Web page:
Paul schedules new shortwave broadcasts via WRMI, WBCQ and Channel 292

SP600Dial3

Many thanks to SWLing Post reader, Paul Walker, who writes:

I will be doing another broadcast on Shortwave and it’s going to be even bigger and better right now.

Tentatively, this is how the broadcast schedule times/frequencies work out to be:

  • WBCQ 5110khz and 9330khz Friday March 11th, 2016
    10pm to 12midnight Eastern (which is 0300 to 0500 UTC Saturday March 12th)
  • WRMI 11580khz Thursday March 10th, 2016 Thursday March 10th, 2016
    8pm to 10pm Eastern (which is 0100 to 0300utc on Friday March 11th)
  • Channel 292, 6070khz (Germany transmitter site) Friday March 110th, 2016
    10pm to 12midnight UK time (which is 5pm to 7pm eastern, not that Channel 292 can be heard in the US… just giving you a frame of reference)

I am in the process of booking all this time, so something could change in terms of times/dates between now and the broadcast dates.

I’ll be doing 2 hours of rock n roll and country music .. no commercials, no pleading for money, no asking for donations.. just me, playing the music I like.. because. well I want to and I can.

I’m paying for time on all 4 of these stations out of MY OWN POCKET, again for no reason, other then I want to.

So many complain about what radio lacks, wether am, fm or sw and lament about the old days or suggest what would work today.. but want it done with other people’s money.. they won’t put up and shut up. What I do won’t change radio or make much of a difference in the grand scheme of shortwave radio, but I can have fun and share my love of radio and music with others.

I am trying to secure an hour or two on a United Kingdom area AM station as well if it is affordable and I can find one to sell me time.

Writing to you from an apartment only 500 feet from the frozen Yukon river in Alaska’s interior region.

Excellent news, Paul! Please keep us informed as I’m happy to post any updates you may have. We’ll be listening!

Alex’s updated shortwave frequency charts

Fullscreen capture 1272016 10436 AM

Great news! SWLing Post reader, Alex, has just informed me that he’s updated his printer-friendly shortwave frequency charts for the B15 broadcasting season.

Note that Alex creates his charts based on listening to broadcasters rather than importing schedules from other sources. His charts are essentially UK-centric, since this is where he lives and logs the broadcasts. With this said, however, many listings are appropriate for other parts of the world.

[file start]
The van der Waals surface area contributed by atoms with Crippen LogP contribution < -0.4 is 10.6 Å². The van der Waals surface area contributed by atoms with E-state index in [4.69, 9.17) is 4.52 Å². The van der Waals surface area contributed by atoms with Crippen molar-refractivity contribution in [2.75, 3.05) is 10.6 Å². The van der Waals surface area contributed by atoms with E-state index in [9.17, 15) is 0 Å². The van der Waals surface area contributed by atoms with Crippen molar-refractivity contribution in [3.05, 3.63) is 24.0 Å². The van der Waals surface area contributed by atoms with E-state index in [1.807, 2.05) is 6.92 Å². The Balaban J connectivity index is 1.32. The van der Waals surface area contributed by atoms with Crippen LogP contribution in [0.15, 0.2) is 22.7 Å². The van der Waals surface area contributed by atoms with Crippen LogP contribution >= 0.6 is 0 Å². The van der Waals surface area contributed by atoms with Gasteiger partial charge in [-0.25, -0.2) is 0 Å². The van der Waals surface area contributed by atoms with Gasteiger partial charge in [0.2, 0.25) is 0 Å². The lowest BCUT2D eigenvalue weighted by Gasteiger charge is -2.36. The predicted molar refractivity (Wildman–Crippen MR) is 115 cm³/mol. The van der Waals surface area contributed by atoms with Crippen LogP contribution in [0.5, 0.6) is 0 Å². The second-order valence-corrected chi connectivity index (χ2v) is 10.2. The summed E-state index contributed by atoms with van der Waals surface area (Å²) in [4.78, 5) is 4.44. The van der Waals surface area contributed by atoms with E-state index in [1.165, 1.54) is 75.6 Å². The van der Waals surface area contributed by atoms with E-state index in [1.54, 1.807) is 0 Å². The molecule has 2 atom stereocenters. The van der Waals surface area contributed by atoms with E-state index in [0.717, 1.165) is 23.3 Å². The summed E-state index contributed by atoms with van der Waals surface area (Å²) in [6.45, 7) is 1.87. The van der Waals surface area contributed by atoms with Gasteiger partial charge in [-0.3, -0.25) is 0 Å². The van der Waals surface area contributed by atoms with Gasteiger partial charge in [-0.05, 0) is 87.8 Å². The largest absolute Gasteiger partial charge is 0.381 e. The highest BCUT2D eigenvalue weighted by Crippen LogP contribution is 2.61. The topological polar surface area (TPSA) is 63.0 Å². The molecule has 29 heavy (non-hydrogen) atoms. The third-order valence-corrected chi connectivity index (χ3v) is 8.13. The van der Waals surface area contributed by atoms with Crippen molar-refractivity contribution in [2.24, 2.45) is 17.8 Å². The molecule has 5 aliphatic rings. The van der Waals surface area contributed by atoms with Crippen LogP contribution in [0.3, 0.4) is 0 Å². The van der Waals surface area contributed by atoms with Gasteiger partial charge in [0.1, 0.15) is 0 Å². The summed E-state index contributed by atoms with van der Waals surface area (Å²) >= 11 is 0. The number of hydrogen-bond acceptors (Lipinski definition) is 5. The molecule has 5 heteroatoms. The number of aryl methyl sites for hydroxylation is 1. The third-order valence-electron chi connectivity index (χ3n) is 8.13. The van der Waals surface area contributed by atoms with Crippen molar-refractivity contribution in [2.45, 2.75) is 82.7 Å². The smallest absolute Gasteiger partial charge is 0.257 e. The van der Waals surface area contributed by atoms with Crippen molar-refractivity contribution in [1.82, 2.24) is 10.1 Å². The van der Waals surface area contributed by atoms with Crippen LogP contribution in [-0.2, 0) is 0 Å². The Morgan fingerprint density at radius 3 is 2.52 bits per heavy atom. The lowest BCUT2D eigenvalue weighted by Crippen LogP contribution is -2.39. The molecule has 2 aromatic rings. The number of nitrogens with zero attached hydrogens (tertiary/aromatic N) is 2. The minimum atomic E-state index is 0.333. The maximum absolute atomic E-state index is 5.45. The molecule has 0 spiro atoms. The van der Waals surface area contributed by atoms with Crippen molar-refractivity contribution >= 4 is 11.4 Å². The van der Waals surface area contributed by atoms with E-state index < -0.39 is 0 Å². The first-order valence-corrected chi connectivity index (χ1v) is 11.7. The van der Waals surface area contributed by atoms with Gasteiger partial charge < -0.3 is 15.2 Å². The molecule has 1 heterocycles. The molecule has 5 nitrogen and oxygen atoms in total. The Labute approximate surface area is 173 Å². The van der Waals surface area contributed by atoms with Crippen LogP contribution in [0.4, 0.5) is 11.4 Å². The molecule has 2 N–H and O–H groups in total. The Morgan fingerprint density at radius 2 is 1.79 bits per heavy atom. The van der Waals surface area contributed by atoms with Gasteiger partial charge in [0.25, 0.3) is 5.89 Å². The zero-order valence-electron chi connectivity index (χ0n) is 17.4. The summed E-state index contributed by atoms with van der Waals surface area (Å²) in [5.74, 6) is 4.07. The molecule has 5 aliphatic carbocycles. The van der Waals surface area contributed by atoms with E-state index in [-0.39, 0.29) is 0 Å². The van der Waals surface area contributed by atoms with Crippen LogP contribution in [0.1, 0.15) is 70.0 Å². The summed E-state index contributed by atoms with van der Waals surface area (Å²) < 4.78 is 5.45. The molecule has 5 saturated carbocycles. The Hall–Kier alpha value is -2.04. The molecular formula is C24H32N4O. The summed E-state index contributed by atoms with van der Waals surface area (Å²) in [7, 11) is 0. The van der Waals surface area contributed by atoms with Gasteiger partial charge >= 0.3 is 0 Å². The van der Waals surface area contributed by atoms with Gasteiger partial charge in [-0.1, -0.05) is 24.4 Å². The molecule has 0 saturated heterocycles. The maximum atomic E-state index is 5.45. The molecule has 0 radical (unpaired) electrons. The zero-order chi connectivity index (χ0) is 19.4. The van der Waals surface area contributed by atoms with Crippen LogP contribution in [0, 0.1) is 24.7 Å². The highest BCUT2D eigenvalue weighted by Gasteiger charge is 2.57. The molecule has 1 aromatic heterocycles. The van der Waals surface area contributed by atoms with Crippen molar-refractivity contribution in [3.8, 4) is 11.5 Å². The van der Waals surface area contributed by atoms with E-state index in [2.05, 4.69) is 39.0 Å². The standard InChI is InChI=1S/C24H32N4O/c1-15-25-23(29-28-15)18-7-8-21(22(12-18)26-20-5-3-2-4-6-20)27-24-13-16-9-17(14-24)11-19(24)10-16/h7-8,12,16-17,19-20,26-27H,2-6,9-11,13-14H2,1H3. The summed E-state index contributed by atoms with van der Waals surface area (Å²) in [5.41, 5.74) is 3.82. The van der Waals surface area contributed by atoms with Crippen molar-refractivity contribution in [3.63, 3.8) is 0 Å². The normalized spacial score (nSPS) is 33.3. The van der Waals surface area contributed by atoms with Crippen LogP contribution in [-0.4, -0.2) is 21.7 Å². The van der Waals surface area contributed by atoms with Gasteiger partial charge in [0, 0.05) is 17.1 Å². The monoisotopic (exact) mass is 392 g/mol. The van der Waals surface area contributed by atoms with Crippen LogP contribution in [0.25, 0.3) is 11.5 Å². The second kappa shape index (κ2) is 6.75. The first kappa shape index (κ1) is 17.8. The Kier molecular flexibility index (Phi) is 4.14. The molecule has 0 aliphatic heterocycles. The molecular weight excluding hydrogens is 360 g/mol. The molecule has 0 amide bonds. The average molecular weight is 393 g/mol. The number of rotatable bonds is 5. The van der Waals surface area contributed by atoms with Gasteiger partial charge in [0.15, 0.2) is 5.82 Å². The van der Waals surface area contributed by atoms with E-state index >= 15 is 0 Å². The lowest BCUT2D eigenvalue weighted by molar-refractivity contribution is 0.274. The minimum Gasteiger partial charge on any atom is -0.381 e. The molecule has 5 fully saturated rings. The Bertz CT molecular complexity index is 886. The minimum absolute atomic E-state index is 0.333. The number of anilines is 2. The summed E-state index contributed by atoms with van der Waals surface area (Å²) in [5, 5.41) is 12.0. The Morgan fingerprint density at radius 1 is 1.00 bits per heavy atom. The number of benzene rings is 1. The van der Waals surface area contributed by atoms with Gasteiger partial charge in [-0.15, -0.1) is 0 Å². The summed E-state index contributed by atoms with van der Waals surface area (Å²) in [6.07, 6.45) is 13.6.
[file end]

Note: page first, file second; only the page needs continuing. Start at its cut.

You can download the free charts on his website:
Shortwavetimes.com

Many thanks once again, Alex!

WRTH 2016: B15 season update now available for download

WRTH-2016Many thanks to Sean Gilbert who shares the following on the WRTH Facebook page:

WRTH has released a free of charge update file for the B15 (winter) international and clandestine/target broadcast schedules. The file is in PDF format and follows the same styling as the WRTH printed edition.

To download the file, please visit either: http://www.wrth.com/_shop or http://www.wrth.com/_shop/?page_id=444.

We understand from some of our web visitors that there was an issue with our donations button not working properly – this has been rectified and you are now able to make a donation to WRTH, should you wish to. This is entirely voluntary, of course.

If you haven’t already purchased your copy of the 70th anniversary edition of WRTH (2016), now is the ideal opportunity! Head to our website for more information. Best wishes and happy listening/DXing from the WRTH Editorial team.

Click here to read our overview of the 2016 WRTH.

Purchase your copy of WRTH 2015 directly from WRTH’s publishers, or from a distributor like Universal Radio (US) and Amazon.com (US), or Radio HF (Canada). BookDepository.com, a U.K.-based seller, is also offering WRTH at a discount and with free worldwide shipping.

Alan Roe’s guide to music on shortwave

Shortwave-Music-Program-Schedule

Many thanks to SWLing Post contributor, Richard Langley, for sharing Alan Roe’s excellent guide to music broadcasts on shortwave radio.